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The Lost Girl

Cecelia, thirteen, lives with her father in a working-class suburb of Detroit. Her life is a quiet cycle of solitary domestic rituals and lonely social occasions. This routine is enlivened only by her fascination with Lolly, a television talk show she believes allows her glimpses into the larger world beyond her own. After another girl in her neighborhood mysteriously vanishes, the texture of Cecelia’s daily life is altered as she joins tentatively with the community’s halting efforts to deal with the loss. When a letter from Cecelia about the lost girl prompts Lolly’s show to come to town, Cecelia must confront her own role in the conversion of her schoolmate’s disappearance into a media event.

In The Lost Girl, James Morrison finds a compelling lens through the eyes of a young person trying to understand the world and her place in it. In stylized prose both elegant and spare, saturated with irony but fraught with tenderness, Morrison raises questions about modern life that become more pressing by the day.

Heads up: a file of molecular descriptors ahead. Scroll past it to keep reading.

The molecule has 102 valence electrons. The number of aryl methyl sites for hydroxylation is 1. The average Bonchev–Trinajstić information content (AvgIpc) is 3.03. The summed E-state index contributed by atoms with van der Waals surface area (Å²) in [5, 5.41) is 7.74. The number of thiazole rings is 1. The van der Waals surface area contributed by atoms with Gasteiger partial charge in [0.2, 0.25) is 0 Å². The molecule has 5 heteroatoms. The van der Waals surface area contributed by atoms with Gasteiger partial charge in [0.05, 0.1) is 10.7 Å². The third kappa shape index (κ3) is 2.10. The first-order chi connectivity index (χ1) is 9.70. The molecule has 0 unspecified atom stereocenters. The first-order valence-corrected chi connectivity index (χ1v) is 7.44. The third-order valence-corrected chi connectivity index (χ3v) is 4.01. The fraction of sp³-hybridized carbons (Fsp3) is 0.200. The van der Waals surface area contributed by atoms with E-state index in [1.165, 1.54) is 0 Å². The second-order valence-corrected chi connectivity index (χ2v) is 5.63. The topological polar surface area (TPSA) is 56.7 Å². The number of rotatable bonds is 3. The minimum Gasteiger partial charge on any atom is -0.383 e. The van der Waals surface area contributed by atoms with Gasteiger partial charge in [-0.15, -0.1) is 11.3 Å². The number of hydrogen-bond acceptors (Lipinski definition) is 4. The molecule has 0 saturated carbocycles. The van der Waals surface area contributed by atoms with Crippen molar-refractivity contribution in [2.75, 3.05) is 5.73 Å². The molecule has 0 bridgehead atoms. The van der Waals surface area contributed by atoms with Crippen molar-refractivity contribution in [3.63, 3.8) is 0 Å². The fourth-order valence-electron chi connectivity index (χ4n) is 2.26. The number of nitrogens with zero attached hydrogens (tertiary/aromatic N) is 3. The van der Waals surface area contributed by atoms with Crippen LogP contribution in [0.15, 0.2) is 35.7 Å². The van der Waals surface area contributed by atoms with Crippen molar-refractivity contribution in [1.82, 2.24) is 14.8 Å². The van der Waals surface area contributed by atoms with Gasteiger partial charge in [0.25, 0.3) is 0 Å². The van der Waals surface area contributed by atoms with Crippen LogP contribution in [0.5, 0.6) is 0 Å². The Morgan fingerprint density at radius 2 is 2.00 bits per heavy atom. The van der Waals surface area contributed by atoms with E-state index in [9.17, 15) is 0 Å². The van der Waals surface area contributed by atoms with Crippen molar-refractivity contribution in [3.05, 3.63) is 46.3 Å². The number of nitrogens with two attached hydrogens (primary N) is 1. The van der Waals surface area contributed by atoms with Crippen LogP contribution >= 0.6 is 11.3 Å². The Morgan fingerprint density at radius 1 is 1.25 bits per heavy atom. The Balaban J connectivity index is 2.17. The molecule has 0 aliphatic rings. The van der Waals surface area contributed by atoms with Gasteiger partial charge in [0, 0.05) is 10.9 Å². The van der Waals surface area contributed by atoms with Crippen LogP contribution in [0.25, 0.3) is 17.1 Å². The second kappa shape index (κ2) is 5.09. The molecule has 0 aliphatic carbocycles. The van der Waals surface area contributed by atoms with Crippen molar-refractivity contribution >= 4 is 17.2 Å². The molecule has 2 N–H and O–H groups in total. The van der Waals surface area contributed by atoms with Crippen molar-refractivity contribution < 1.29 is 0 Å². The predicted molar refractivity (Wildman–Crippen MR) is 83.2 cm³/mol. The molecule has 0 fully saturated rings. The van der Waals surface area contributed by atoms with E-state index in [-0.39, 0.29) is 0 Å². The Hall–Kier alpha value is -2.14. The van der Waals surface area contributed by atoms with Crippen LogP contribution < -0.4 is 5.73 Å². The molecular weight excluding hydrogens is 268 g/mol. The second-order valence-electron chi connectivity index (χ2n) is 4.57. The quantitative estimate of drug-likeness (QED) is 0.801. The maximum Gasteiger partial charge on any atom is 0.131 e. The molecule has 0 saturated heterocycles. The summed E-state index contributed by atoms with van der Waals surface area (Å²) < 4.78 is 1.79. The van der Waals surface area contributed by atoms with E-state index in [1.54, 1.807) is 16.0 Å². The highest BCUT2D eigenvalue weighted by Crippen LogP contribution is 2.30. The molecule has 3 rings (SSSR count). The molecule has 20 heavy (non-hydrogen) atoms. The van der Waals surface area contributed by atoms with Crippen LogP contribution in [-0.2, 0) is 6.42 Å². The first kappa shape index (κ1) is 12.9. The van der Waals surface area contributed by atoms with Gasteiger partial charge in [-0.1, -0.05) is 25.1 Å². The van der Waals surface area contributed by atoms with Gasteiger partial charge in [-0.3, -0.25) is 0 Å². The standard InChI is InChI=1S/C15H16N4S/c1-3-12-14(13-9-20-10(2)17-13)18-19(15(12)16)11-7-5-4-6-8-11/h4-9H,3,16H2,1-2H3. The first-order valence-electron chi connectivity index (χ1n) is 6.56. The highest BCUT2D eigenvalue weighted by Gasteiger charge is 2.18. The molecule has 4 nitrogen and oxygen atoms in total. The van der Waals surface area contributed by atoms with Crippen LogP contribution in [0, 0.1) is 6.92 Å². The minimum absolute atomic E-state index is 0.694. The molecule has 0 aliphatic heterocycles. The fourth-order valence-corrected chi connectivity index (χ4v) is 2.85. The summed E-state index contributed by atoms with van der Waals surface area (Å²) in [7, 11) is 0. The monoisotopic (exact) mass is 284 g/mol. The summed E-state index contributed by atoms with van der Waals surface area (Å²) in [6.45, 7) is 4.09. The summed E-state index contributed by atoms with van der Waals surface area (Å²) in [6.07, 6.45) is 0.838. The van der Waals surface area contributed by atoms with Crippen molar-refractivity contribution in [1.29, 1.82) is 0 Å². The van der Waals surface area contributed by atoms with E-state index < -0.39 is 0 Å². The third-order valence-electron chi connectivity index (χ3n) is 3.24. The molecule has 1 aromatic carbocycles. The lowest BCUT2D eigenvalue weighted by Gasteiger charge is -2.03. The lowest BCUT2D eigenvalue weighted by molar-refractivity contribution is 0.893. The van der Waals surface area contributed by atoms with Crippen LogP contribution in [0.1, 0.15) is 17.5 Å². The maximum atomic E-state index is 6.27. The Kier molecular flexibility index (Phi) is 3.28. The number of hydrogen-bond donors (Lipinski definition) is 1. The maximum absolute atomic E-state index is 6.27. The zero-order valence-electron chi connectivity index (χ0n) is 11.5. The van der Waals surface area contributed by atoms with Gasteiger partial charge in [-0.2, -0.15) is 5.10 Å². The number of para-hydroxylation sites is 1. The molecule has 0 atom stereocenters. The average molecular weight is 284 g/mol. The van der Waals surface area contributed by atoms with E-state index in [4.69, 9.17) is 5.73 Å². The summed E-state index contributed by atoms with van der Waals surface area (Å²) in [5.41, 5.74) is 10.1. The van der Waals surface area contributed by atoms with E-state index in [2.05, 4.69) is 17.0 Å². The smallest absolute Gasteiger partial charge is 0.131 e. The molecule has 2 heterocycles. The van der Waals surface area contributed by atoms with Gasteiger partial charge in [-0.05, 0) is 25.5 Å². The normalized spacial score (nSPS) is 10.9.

Praise for The Lost Girl:

In The Lost Girl, motherless Cecelia gets full credit for turning from an unnoticed shy eighth-grade girl into a compassionate young person. James Morrison observes each subtle tilt toward maturity so deftly that by the last chapter we’re convinced and delighted to find how far she’s traveled. There’s lots of fun along the way—nineties teen attitude, a self-help TV talk show, a first kiss, an overweight chum of a dad—but for all the sparkle, this is finally a novel of genuine growth and change in a richly drawn character we come to love.

—Jonathan Strong, author of Elsewhere, Secret Words and A Circle Around Her

There’s intelligence, wit, suppleness and a fine cadence to the sentences, and the book is full of well-observed detail.... Novels often struggle to balance emotional development and cultural commentary—one tends to overwhelm the other—but Morrison blends these elements remarkably well.

—Porter Shreve, author of Drives Like a Dream and The Obituary Writer

A magician’s touch...Radical and courageous... Morrison is one of the most graceful purveyors of language that I have read in a very, very long time.

—Aurelie Sheehan, author of History Lesson for Girls